Sadness in Princeton with announcement that St. Louis School will close July 31
PRINCETON — Due to declining enrollment and a shrinking pool of school-age children in the area, St. Louis School will close July 31. Father Jeffrey Stirniman, pastor, made the announcement at meetings with the teachers and staff, and then the school parents on June 12.
Saying this is one of the most difficult things a pastor does, Father Stirniman told the parents Monday evening that the decision was not made lightly.
“It was very, very thorough,” he said. “We turned over every stone we could possibly come up with.”
That included meetings with Bishop Daniel R. Jenky, CSC; Dr. Sharon Weiss, superintendent of Catholic schools for the Diocese of Peoria; Patricia Gibson, chancellor; and Msgr. James Kruse, vicar general. Father Stirniman and Rich Koehler, principal, also consulted with the parish finance council, parish trustees and the Commission on Education.
Strategic planning had indicated that enrollment would continue to decline steadily, as it has for the public schools in Princeton, Peru and Bureau Valley. The rate of acceleration happened in a way no one could foresee, however, Father Stirniman said.
“At the end of last school year, we lost 13 students, bringing us down to 56, kindergarten through eighth grade. This year we basically lost the same,” he said. “We were looking at starting the upcoming school year with 40 to 42 students, kindergarten through eighth grade.”
That number included everyone they thought would enroll through the summer. At the suggestion of the Office of Catholic Schools, registration was held early and resulted in only 27 students actually signing up.
Father Stirniman said the “red flags” for him included zero enrollment in kindergarten and the loss of four of the seven incoming first-graders for next year.
OTHER “VIABLE OPTIONS”
“Parents are leaving for a variety of reasons,” he said, noting that some are leaving Illinois to find better jobs, since there is little business or industry to attract working families to Princeton.
Others are concerned about the need to have more than one grade in a classroom or classes with only one, two or three students, he added.
Some potential and existing families, perhaps anticipating the school’s demise, have enrolled their children in neighboring Catholic schools. Not only does this demonstrate that there are “viable options” available, but it prompted Father Stirniman to consider what was best in terms of stewardship.
“By our closing and doing everything we can at St. Louis to segue these parents — Catholic and non-Catholic alike and from other parishes — we are promoting Catholic school education at other places to make them even more viable.”
At the meeting, he and Koehler provided a list of six Catholic schools within about 25 miles of Princeton that would be able to welcome the students from St. Louis School. They include: Peru Catholic School in Peru, Trinity Catholic Academy in LaSalle, Holy Family School in Oglesby, Holy Cross School in Mendota, Visitation Catholic School in Kewanee, and St. Malachy School in Geneseo.
To help with the transition to another school, which he admitted is coming later than he would have liked, Father Stirniman said St. Louis would provide free tuition for one full school year for current students to attend any diocesan elementary school. Through an arrangement made with the Diocese of Peoria, these schools will accept the St. Louis School tuition rate and parents will not be responsible for any additional tuition payments for the 2017-18 school year.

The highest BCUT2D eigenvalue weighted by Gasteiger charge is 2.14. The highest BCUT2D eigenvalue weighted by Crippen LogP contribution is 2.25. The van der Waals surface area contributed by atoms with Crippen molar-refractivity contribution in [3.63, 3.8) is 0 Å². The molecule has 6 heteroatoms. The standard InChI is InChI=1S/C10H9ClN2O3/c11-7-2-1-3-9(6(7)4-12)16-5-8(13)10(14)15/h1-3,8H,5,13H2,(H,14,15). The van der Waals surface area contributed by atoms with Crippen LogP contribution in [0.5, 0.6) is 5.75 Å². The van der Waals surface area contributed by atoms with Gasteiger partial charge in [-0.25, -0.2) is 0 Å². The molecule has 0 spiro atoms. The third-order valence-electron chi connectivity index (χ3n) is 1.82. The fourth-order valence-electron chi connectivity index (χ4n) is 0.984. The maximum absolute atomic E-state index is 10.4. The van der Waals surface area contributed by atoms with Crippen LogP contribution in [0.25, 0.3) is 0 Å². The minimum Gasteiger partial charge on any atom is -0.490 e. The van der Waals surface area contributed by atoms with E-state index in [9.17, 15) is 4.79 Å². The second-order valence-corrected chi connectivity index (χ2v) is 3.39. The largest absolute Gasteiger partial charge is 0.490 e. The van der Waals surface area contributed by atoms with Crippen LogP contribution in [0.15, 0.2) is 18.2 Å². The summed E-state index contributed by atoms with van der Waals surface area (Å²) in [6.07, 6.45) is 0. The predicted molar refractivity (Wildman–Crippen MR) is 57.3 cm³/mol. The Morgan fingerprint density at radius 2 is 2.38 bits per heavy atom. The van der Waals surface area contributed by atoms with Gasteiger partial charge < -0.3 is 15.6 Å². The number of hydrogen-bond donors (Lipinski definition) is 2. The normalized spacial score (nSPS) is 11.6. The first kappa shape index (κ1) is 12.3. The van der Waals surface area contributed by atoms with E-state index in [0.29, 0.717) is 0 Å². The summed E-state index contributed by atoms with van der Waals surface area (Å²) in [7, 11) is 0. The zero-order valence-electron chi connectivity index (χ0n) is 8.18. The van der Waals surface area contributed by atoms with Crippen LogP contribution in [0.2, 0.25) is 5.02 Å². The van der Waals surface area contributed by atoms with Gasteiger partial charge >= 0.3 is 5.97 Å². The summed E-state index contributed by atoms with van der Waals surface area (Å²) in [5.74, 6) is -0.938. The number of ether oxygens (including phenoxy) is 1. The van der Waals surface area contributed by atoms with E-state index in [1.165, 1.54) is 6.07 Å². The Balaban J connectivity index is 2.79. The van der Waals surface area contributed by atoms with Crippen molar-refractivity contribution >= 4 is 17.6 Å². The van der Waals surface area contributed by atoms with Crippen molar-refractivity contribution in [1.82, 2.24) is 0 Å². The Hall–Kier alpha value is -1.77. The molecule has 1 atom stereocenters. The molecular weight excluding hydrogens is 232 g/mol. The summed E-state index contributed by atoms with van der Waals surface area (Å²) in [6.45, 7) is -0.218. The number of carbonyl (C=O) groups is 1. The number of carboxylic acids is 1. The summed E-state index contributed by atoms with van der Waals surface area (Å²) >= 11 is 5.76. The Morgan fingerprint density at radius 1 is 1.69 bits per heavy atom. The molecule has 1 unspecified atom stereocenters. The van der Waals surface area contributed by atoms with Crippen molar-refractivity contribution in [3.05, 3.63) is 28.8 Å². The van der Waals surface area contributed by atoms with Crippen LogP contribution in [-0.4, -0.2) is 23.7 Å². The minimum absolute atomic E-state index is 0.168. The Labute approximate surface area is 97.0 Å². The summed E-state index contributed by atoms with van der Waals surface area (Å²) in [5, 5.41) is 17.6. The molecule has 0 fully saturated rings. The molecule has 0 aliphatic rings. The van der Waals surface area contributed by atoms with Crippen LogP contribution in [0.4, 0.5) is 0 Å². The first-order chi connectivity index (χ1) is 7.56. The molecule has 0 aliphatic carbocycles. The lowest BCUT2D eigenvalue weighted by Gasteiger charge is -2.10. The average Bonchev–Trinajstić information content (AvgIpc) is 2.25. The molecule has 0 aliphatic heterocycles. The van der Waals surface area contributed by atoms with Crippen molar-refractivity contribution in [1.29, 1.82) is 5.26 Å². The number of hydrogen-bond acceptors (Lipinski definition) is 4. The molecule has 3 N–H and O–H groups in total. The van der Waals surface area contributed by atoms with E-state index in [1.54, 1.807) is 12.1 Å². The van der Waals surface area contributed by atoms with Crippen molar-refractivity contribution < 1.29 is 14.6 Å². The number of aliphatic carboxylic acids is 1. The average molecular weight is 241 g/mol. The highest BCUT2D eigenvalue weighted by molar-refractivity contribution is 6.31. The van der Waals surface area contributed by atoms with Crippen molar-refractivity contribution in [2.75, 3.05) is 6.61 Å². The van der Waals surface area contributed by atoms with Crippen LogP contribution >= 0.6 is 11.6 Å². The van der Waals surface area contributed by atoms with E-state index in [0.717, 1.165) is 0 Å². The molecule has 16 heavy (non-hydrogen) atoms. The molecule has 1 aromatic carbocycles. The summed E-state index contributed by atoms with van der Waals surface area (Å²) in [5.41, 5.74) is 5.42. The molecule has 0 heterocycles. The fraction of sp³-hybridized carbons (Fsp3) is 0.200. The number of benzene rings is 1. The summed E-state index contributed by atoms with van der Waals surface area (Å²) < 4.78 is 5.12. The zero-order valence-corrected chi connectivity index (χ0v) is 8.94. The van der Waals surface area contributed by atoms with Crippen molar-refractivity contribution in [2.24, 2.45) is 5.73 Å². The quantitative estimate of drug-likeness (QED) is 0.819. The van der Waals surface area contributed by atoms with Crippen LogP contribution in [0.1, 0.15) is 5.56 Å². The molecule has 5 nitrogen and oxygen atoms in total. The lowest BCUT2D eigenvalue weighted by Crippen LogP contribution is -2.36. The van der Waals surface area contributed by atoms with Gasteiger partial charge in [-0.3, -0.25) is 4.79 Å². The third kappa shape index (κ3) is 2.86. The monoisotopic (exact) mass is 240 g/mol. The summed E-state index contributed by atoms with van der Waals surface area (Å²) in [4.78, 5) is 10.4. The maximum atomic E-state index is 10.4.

Students who are not Catholic will receive a voucher for $2,790 if they wish to attend another Catholic school in the Diocese of Peoria.
Tuition and fees paid to St. Louis were returned at the June 12 meeting.
The teachers and staff were not forgotten. Father Stirniman has offered to pay them for three more months. Koehler is assisting them in finding new jobs in diocesan schools.
During the parent meeting, which at times was filled with strong emotions and expressions of grief, anger and concern, Father Stirniman said, “We did everything we could. . . . This is the last thing in the world that I and the bishop and everybody else wanted to do.”
Weiss echoed that in a statement she made June 12.
“Any superintendent hopes that they never have to close a school; I am certainly no exception in this regard,” she said. “It is my sincere hope and my fervent prayer that each student who was enrolled at St. Louis School for the 2017-2018 school year will continue their Catholic education at a neighboring Catholic school.
“To all of the school families, teachers, staff members, alumni, past and present school pastors and principals, and on behalf of our bishop, I express my sincere gratitude for the good work that was begun at St. Louis School and pray will continue to bear much fruit in the days and years ahead,” Weiss said. “Thank you.”
While schools in the Danville and Ottawa areas have been reconfigured in recent years to form academies of students in pre-kindergarten through high school, the last Catholic school to close in the Diocese of Peoria was St. Mary School in Westville. There were 84 students in pre-kindergarten through eighth grade during the final 2009-2010 school year.
St. Louis School opened in 1964 and was served by the Sisters of Mary of the Presentation. A kindergarten was added to grades one through six in 1978, with seventh grade added in 1999, and eighth grade added in 2000. The pre-school opened in the former convent in 2005.